My ewe Lily lambed yesterday afternoon. A single lamb, which is a disappointment, and a ram, which is another. Lily had twins last year and my guess is she may have singled due to my mismanagement in not weaning and separating the lambs, allowing her body time to recover and rebuild. Sadly, there is often a lag between my learning curve and my ability to get things done alone.
Lily is one of my favorite sheep. She is purebred Clun Forest ewe, though not registerable as she is the oldest daughter of Blackberry, who is purebred but not registered. She was the first purebred Clun ewe lamb born at Fairhope Farm. Lucy and I named her Lily because at birth her fleece was white with black flecks like the throat of that flower. She will be three this spring.
Her ram lamb was a whopping 12 lbs, 4 oz., bigger at birth than the three-day-old half-siblings (and simultaneous aunt and uncle) in the jug next door.
Lily had the lamb up and dry by the time I found them after lunch. All seemed to be well but as usual I climbed into the jug to dip the lamb’s navel in iodine and weigh him. Automatically I put my hand down to strip Lily’s teats and make sure the lamb had fed.
That’s when I discovered the problem.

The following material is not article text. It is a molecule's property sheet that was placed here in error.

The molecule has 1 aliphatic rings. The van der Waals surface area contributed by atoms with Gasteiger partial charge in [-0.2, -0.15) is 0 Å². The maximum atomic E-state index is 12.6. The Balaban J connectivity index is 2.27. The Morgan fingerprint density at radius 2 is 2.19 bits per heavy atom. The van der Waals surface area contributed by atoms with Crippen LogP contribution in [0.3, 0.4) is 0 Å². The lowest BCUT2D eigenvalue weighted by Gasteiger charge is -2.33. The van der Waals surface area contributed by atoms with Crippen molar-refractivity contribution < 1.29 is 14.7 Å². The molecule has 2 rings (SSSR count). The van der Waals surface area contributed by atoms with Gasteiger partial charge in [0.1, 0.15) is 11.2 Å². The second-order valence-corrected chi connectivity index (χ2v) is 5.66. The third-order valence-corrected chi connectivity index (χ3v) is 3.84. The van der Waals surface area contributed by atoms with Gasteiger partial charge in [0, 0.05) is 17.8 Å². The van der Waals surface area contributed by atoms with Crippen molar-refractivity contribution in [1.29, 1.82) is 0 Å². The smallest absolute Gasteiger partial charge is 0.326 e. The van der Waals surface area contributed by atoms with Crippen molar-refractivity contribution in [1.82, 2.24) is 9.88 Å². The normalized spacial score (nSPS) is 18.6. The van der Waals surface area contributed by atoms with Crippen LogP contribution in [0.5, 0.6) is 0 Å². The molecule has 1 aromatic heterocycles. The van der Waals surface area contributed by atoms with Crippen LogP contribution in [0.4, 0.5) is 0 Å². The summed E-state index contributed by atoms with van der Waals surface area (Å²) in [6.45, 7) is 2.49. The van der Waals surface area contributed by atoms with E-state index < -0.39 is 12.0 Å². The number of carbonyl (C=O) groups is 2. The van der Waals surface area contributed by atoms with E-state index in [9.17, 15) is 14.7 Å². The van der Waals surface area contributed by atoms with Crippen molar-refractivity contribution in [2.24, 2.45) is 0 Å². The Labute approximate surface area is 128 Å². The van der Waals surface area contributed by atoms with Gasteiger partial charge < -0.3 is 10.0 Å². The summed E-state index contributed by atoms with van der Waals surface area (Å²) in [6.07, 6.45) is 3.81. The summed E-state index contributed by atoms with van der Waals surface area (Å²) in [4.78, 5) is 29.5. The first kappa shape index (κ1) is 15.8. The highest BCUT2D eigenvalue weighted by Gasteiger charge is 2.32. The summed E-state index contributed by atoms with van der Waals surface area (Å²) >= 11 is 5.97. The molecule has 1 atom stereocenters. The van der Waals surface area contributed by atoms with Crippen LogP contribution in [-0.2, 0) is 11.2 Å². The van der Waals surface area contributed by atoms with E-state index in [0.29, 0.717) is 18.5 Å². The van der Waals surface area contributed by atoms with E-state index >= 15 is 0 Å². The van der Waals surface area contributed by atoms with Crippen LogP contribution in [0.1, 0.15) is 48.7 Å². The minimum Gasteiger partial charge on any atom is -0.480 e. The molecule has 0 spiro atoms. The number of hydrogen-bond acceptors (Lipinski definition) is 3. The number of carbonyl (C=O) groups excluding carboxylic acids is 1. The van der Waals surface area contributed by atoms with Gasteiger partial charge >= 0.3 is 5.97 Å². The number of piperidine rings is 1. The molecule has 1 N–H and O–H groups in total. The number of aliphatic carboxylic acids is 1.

Lily has severe mastitis in half her udder.
I have seen mastitis in cows and Lily’s case is far worse than a little stringiness or clots. The bag on that side is hard and hot. The teat is completely clogged all the way up into the udder. I can express a very little and that comes out in tiny noodles of pus. It resembles greenish-white, cheesy toothpaste. When I feel the teat it feels as if it has a spine. I assume that the “spine” is a column of this hardened pus.
I took her temperature: it was 103° F, slightly feverish. The other half of her udder was unaffected, so far, but seemed to have little milk… I’m guessing down to poor let-down due to discomfort. Lily was still eating and drinking, however, and was responsive to her lamb. The lamb was obviously hungry, not getting much from the one good side.
I raced home to consult my Laura Lawson sheep bible. Among her other recommendations, Laura warned to dispose of any contaminated milk safely. “It contains millions of bacteria and toxins that could be a source of infection to other ewes.” Yikes. I had wiped my hands on my coveralls! In my barn full of lactating sheep, cows, and bottle babies, I suddenly felt like Typhoid Mary.
I called the vet, and they were willing to come out on a farm call, but as usual I was torn. When it comes to basic sheep care (not a surgical intervention or a lab culture) I can often find the information online and attempt to take care of it myself.
Last night I put out an S.O.S. on my sheep email list, threw all my barn clothes in the washing machine, and after getting home from an evening meeting spent a couple of hours googling for solutions on the internet. I have downloaded ewe mastitis treatment instructions from the Cornell University Sheep Farm as well as from the Pipestone Veterinary Clinic in Minnesota; happily the suggestions are congruent, they agree with my guru Laura, and wonder of wonders, I have most of the meds on hand.
Today I will be busy. Tonight we are due to get up to a foot of snow.